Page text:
By Ryan Wibberley

Uber driverless Ford Fusions sit in the Uber Technical Center parking lot on September, 22, 2016 in Pittsburgh, Pennsylvania. (Photo by Jeff Swensen/Getty Images)

The self-driving car craze seemed to come out of left field. In just the last few years, the idea that cars could pilot themselves around cities and along freeways went from science fiction to a genuine possibility.

In August, Uber rolled out their very first batch of 100 driverless taxis, with Travis Kalanick, Uber’s CEO, proclaiming self-driving cars are inevitable (Uber currently operates the Uber Advanced Technologies Center in Pittsburgh, a facility dedicated to mapping and driverless technology). Kalanick is clearly not alone. Major car and technology companies including Google, Toyota, Honda and Apple are investing too, in what equates to a land grab for who can get self-driving cars to market fastest. Google and Tesla have arguably made the most progress to date. Google says it currently has 1.5 million miles of self-driving, while Tesla says it has about 140 million miles.

But what’s driving the demand for self-driving cars? Is there an enormous citizen outcry we never seem to hear about?

Cities says self-driving cars offer a number of traffic, safety and fuel efficiency benefits. According to a study by Eno Centre for Transportation, if about 90% of cars on American roads were autonomous, the number of accidents would fall from 6 million a year to 1.3 million, and auto-related deaths would fall from 33,000 to 11,300. Clearly, better safety is desirable.

Proponents of autonomous vehicles also say they would give people more free time, which would seem desirable. But do citizens even want cars that can drive themselves? The impact on everyday life shouldn’t be taken lightly. There are obvious concerns about giving up control (even with assurances that the computer is an expert navigator, I’m not sure I’d willingly let go of that wheel at 70 mph), the possibility of losing the right to drive altogether, and the distinct chance of people losing their jobs. Automation isn’t something that should be feared. History tells us we should embrace change, with a number of jobs disappearing due to developments in technology. But, ask yourselves this, how many of those jobs would you bring back? Giving up control definitely takes a leap of faith, but it’s the step that future generations will look back upon and wonder why it wasn’t done sooner.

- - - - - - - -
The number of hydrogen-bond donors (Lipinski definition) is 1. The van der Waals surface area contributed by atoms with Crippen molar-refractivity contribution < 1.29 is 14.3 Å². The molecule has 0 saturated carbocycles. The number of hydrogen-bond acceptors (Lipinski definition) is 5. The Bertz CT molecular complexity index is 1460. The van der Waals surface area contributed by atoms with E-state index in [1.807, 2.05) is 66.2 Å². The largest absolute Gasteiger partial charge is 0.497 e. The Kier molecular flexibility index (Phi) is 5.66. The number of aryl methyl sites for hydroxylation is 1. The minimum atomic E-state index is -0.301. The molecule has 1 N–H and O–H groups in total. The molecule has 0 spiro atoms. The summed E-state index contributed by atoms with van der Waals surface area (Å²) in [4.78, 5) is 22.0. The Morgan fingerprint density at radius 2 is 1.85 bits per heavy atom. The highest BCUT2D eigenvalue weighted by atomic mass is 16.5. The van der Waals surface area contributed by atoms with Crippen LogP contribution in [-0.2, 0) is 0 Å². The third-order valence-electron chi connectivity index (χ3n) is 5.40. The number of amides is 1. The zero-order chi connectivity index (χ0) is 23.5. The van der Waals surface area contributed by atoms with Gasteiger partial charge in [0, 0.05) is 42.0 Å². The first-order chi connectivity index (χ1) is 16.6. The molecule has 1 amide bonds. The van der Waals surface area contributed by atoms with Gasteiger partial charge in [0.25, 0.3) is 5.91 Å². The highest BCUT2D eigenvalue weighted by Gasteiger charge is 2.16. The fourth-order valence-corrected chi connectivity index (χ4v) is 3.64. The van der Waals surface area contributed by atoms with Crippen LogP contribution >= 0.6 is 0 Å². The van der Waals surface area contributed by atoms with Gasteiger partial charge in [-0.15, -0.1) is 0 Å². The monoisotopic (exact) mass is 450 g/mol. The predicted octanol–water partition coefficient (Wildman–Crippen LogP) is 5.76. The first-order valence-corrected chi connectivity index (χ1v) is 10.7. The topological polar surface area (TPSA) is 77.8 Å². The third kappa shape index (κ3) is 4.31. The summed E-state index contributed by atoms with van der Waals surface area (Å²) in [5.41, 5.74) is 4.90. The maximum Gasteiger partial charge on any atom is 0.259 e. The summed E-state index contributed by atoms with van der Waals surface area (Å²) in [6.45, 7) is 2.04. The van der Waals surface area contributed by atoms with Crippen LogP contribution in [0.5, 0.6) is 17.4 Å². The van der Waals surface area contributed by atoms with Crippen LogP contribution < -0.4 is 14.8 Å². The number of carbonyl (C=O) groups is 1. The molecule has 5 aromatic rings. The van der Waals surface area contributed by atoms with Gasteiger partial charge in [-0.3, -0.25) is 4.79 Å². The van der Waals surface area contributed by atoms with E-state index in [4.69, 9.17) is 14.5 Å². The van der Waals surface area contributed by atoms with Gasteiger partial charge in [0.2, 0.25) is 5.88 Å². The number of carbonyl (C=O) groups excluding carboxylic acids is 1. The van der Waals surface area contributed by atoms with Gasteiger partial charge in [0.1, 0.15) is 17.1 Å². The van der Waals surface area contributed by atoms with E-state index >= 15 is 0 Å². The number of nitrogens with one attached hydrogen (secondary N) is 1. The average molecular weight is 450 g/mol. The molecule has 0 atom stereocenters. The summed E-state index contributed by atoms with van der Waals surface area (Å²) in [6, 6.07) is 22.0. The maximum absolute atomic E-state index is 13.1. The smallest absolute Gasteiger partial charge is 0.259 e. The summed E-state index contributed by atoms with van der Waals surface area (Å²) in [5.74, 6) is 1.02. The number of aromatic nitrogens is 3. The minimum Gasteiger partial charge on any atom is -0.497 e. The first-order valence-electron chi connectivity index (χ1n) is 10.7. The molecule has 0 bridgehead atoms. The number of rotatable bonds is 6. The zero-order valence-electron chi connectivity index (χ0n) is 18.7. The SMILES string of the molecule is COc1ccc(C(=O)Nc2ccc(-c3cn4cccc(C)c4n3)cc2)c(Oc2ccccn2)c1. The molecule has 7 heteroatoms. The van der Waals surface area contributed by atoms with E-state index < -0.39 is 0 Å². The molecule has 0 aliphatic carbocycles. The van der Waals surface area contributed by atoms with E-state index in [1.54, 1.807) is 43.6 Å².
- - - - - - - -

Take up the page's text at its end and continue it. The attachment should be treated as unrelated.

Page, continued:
Are companies pouring all this money into self-driving car research thinking long-term? Sure, self-driving cars might be fun occasionally, but will they still be desirable after the novelty wears off? What if people don’t like them, or don’t use them? Will all that investment go to waste? These are the questions that I think have yet to be answered. I feel that this trend is likely to catch on in the bigger cities, but not so much in more rural areas. Many people, myself included, love to get behind the wheel of a car and enjoy the drive. I just don’t see someone who is a car enthusiast getting behind this futuristic mode of transportation.

Security is another concern. Sensors and other so-called Internet of Things (IoT) devices have been in the spotlight recently as cyber criminals learn to harness them to launch massive Distributed Denial of Service (DDoS) attacks, such as the one aimed at Internet provider Dyn in October. Could the technology used in autonomous cars be compromised as well? Last year, security experts proved in a controlled test that they could use the Internet to take control of a car as it was driven down the road. Fiat Chrysler Automobiles consequently recalled 1.4 million vehicles to fix the software defect enabling hackers to control multiple vehicle functions.

In October, the U.S. Department of Transportation’s National Highway Traffic Safety Administration (NHTSA) issued proposed guidance designed to help improve motor vehicle cybersecurity. The goal is to protect against breaches and other security failures that could compromise motor vehicle safety.

“In the constantly changing environment of technology and cybersecurity, no single or static approach is sufficient,” said NHTSA Administrator Dr. Mark Rosekind. “Everyone involved must keep moving, adapting and improving to stay ahead of the bad guys.”

That’s not very reassuring given the potential danger a self-driving car can put its passengers in.

Whether you imagine yourself ever using a self-driving car or not, it appears car manufacturers are determined to make them part of our future. There are definitely a number of hurdles to get over before theory becomes reality, but with cars becoming smarter every year, technology proponents are predicting autonomous vehicles will be a reality by around 2020 – just a little over three years from now.